Pat Tillman was a pro-footballer who gave up a million dollar contract to serve in the US Army in Iraq and then Afghanistan. He was an interesting guy - seems to have had a lot of integrity and charisma - but he wasn't some bible-thumping, pure of heart, All-American hero. He was a normal kid, very talented at sport, who joined the army. When Pat Tillman was killed, the US Army were keen to lionise him as a Patriot, a Hero and a poster-boy for the war. The story was depersonalised and publicised - Tillman wasn't Tillman, warts and all, but an Archetype. They covered up the fact that his death was the result of friendly fire, and arguably with no extenuating circumstances. And even when his mother and father pushed for the truth, a Congressional hearing only resulted in equivocation from the upper reaches of the chain of command.
This documentary allows the Tillman family to reclaim the Tillman Story from the US Army and to come to some closer approximation of an objective truth. But the project is itself fraught. Because, in using the Tillman Story to expose the PR machine within the US Army, director Amir Bar-Lev is also spinning his own version of the Tillman Story - now to excoriate the forces who originally exploited it. To its credit, I think the documentary is highly aware of this problem and exposes the ambiguity at the heart of the project. As much as the parents have exposed the crimes at the heart of the case, the myth of Tillman is already out there - the statues have been carved, the iconic images imprinted - and you can't put that back in the box. Moreover, as much as they want the US Army to respect Tillman's request for privacy, in agreeing to participate in this doc - by writing a book - in using his name for charitable causes - they are also part of that machine, albeit with earnest and good intentions.
THE TILLMAN STORY is then, a story about a story. It's about authors fighting over a narrative for their own purposes. But, let's be honest, government manipulation of the facts to support government policy is not new in life, and it's certainty not new in film. This shit has been happening since Homer, and in the movies you can watch Preston Sturges' superb HAIL THE CONQUERING HERO. Call me cynical, but there isn't enough new in the US Army using Pat Tillman to be interesting in and of itself. I wanted to see a rougher interrogative technique to make the story grip more. I wanted to see more interrogation of the US Army participants - particularly General Kensinger who was in charge of Tillman's unit. And I needed to be taken through the chain of command in more detail - I wanted to get into the case - other just seeing an org chart thrown up on screen and vague accusations being thrown.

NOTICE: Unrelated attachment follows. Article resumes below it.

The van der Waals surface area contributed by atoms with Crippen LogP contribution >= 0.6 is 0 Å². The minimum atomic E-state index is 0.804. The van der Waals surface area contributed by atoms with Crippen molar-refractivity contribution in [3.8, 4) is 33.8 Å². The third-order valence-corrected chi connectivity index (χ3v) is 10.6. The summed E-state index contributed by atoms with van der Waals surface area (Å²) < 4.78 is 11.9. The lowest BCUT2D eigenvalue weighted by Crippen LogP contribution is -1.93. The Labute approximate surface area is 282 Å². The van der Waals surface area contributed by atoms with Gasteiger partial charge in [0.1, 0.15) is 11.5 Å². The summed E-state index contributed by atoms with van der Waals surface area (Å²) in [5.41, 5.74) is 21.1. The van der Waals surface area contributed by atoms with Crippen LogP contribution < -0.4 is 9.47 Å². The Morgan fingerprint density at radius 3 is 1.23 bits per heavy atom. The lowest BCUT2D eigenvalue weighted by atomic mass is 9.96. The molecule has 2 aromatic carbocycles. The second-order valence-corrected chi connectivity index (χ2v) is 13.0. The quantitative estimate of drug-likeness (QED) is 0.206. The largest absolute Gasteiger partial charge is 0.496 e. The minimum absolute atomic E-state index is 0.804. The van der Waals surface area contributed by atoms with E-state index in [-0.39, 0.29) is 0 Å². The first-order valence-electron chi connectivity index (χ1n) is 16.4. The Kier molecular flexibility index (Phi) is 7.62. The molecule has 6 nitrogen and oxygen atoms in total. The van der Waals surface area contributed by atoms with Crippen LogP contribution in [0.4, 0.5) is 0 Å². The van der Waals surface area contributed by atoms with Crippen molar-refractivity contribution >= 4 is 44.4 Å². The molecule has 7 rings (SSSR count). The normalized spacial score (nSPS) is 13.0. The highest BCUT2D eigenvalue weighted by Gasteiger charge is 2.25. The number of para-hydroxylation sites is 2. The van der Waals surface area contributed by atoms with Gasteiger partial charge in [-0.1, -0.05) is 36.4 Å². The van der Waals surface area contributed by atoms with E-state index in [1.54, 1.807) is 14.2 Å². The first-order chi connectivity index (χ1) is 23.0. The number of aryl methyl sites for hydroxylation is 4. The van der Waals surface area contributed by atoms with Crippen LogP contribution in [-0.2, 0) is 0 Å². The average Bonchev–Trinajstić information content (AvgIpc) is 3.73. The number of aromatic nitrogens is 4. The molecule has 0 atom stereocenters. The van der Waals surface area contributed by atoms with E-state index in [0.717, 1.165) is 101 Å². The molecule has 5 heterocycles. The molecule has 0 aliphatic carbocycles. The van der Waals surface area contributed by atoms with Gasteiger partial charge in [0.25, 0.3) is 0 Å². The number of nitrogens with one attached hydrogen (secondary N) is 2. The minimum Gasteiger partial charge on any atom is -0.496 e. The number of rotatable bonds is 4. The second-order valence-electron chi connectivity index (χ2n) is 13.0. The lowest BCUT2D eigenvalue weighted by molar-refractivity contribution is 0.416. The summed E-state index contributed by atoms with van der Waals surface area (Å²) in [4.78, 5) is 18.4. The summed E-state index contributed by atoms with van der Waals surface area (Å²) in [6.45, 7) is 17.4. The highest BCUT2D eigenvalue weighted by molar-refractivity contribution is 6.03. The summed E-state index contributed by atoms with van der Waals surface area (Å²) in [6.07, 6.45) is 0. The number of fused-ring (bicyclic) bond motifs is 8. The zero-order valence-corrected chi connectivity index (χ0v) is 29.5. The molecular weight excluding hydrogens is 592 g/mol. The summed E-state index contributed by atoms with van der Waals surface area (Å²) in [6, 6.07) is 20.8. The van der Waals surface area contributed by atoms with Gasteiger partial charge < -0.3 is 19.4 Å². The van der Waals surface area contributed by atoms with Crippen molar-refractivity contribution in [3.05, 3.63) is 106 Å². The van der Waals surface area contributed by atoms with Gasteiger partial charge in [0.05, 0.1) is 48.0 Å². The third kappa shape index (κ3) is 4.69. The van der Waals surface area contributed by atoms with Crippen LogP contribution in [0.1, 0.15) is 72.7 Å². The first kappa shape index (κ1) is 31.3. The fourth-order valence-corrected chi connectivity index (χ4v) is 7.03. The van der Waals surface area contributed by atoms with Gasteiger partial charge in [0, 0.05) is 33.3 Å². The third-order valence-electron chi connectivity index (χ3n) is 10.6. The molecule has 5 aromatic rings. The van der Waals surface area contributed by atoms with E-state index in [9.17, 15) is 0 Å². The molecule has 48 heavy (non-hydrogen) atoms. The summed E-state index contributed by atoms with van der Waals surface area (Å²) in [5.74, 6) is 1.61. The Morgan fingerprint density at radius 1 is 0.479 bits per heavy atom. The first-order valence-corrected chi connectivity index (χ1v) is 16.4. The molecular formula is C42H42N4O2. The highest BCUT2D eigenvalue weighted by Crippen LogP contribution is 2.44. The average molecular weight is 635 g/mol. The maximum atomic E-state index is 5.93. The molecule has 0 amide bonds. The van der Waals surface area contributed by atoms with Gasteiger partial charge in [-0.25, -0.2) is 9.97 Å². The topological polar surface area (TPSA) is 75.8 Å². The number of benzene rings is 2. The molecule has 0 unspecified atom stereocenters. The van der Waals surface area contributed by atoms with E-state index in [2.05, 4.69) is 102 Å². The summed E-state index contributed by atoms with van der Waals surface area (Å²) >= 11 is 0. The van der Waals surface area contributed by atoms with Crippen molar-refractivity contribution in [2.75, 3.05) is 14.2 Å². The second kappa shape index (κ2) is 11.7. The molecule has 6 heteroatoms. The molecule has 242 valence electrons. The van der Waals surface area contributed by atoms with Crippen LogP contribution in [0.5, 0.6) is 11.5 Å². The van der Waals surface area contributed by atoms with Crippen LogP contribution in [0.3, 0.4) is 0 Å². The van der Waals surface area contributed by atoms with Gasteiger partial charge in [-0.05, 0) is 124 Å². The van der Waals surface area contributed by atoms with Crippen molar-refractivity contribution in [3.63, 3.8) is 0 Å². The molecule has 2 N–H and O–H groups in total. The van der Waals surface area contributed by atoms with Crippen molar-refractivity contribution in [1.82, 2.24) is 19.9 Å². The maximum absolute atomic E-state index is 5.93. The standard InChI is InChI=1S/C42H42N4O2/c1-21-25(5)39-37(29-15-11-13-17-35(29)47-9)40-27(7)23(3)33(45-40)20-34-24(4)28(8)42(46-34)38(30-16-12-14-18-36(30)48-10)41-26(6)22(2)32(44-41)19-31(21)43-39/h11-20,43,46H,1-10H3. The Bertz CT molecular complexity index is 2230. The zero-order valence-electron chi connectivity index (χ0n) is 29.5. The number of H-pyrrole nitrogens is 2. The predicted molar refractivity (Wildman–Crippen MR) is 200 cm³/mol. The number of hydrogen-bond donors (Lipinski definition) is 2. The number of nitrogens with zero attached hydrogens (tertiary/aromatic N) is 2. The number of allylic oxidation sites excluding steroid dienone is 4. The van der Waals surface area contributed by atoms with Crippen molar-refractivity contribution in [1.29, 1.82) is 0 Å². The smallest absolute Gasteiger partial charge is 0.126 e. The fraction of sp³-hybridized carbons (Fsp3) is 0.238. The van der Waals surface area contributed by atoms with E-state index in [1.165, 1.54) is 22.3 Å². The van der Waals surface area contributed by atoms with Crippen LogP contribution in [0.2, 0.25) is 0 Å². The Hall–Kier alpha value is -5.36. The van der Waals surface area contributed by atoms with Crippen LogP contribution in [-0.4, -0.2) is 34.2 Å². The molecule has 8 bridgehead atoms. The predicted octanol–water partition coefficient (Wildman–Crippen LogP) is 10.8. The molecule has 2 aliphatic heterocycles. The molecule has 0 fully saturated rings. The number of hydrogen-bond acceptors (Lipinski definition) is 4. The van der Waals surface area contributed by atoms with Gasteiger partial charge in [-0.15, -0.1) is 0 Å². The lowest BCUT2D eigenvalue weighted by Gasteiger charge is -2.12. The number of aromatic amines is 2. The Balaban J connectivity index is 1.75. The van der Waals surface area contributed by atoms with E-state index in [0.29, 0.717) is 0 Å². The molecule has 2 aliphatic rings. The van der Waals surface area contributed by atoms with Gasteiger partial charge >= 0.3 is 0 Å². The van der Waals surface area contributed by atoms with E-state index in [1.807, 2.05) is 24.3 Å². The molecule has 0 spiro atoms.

If this story - the story of fighting over the story - is as old as the Greeks - what's new in the Iraqi/Afghani wars is the co-option of the media. That's because this is the first war with a) many competing 24 hour news channels b) embedded reporters and c) unprofitable editorial. In other words, this war happened at a moment of juncture with the commercial death of the old high quality foreign news stringers and the rise of content hungry 24 hours news channels. So, I think Amir Bar-Lev would have been better employed examining the complicity of the media in becoming the mouthpiece of the army in this matter. Sure, he hints at the media's complicity early on, but really, after that, he's going for the army not the journos.
So, often-times, I felt Amir Bar-Lev was asking the wrong questions, or not enough questions of the Army. And I felt his choice of focusing on the Army as a manipulator at the expense of the media as enablers was a misjudgement. But where he really does a great job is just letting the footage roll uneditorialised. Classic examples would include footage of the various ceremonies at which football teams decommissioned Tillman's number. The faces of the family say it all - their disgust and incomprehension. Even better the sheer crass vulgarity of having cheer-leaders cheer in front of them. It's in moments like this where the documentary becomes truly powerful and memorable. But, in not exploring the complicity of the media, this documentary looses the fresh insights of a film like IN THE LOOP, which took on the political-media nexus in all its complexity, and with a foul mouth that Pat Tillman might have appreciated.
THE TILLMAN STORY played Sundance and Toronto 2010 and was released in the US in August.
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